Operation Warp Speed
Nope, it’s not a “Star Wars” movie about Luke Skywalker defending us from the Galactic Empire, but rather the story of a modern-day hero who organized and assembled a precise and what I consider successful offensive to destroy a brutal invading virus unleashed by a foreign land. The story of former President Donald Trump as that modern day hero, wisely giving responsibility to the U.S. military to quickly and accurately distribute supplies.
I know, many of you illogically hate this comparison. Those of you honest enough and possessing a moderate amount of common sense should be able to admit no politician in government today could have achieved this amazing feat in such record-breaking time. I can recognize real leadership, whether I like the leader or not, and Trump provided that. Good-bye, 2020, you won’t be missed by many. The coronavirus dealt the world a devastating blow. No one knew what its effects or consequences would be and we are still uncertain.
The Centers for Disease Control and Prevention (CDC) has flip-flopped on recommended procedures for how to best deal with the virus for months. Monday morning quarterbacks and pundits seemed to blame everything negative on Trump.
That brought out the best and the worst in state and federal leadership. None of the best can be claimed by the speaker of the house and her cronies. Political elites didn’t follow their own directives or convoluted rules. Double standards? Local governments fared far better through having direct contact with their constituents.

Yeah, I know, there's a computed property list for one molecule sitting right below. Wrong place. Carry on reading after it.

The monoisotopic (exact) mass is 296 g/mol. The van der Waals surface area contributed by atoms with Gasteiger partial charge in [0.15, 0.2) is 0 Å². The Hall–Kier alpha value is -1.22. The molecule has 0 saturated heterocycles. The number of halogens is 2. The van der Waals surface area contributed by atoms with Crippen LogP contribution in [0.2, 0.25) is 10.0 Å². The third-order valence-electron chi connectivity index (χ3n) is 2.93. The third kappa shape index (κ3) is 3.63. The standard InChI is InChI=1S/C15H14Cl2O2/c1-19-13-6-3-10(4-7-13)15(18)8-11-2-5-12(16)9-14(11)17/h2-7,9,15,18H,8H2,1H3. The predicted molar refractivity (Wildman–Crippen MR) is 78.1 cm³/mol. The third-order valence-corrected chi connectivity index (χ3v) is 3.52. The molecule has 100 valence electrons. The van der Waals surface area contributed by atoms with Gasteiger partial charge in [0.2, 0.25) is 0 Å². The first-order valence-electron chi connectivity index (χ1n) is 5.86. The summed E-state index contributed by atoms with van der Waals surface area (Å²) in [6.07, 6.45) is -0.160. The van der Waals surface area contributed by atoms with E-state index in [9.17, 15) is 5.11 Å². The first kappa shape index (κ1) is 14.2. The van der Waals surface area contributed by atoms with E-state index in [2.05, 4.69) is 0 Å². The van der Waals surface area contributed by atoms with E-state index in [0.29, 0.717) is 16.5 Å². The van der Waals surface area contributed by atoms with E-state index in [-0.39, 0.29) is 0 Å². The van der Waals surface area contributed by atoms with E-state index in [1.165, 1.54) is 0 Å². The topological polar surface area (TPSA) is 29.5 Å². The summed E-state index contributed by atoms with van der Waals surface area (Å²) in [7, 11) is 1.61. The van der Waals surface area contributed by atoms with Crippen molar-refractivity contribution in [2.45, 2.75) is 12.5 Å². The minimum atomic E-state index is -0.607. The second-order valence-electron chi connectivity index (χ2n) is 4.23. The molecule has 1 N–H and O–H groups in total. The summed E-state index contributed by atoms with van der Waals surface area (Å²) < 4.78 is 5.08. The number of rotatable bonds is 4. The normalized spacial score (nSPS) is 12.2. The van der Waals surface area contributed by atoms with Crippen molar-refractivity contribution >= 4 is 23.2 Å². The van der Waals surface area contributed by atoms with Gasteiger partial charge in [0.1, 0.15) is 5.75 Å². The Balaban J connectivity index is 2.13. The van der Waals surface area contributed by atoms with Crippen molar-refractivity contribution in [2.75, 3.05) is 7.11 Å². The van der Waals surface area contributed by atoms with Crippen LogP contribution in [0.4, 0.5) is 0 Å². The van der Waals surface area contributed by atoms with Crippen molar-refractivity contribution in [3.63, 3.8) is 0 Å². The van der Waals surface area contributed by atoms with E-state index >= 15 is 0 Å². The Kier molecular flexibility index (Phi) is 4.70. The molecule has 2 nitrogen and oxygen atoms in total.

Many patriots, though, stepped up to the plate to make a positive difference, financially and psychologically, while I believe most federal and state leaders could have cared less about humans and businesses suffering. They had their own mansions, security details, staff, salaries and pensions — courtesy of U.S. taxpayers — to keep them occupied.
Stimulus relief was cruelly withheld by politicians to avoid the appearance of a Trump victory. Inhumane politics took priority over people’s lives and livelihoods, all while our dedicated and fearless scientists and health care workers toiled tirelessly to provide desperately needed care.
Concerned citizens provided help to overworked individuals. Patriots stepped up to fund food kitchens, oversee the needs of seniors and do continuous good deeds. Celebrations, reunions and holiday festivities were severely curtailed or canceled. For example: We Rounders this year cautioned on the side of safety and did not erect our 16-foot by 32-foot squad tent for our annual gathering at Deer Camp on the border of North East and Ancram. (It’s the first time we’ve canceled since forming the Rounders Club in 1954.) Instead of our regular camp we improvised. We had predawn gatherings at the platform and evening post hunt discussions. We had outdoor prepared meals. It was a bit uncomfortable, but still enjoyable and memorable. These times are uncomfortable and uncertain, mentally and psychologically challenging. But I survived a 10-month tour in the Western Pacific enduring severe conditions and tragedy, and throughout it all I prayed and counted the days till I could make it home again. And I did make it home again.
Just like we will make it through now. Let’s have a little less complaining and blaming each other for what’s gone wrong. It’s counterproductive. Let’s be thankful. This time next year a new day will dawn. God bless you, patriotic readers, and your families. Here’s to better times ahead.
Millerton resident Larry Conklin is a Vietnam War veteran who is a member of the Millerton American Legion Post 178 and the Couch-Pipa VFW Post 6851 in Canaan, Conn.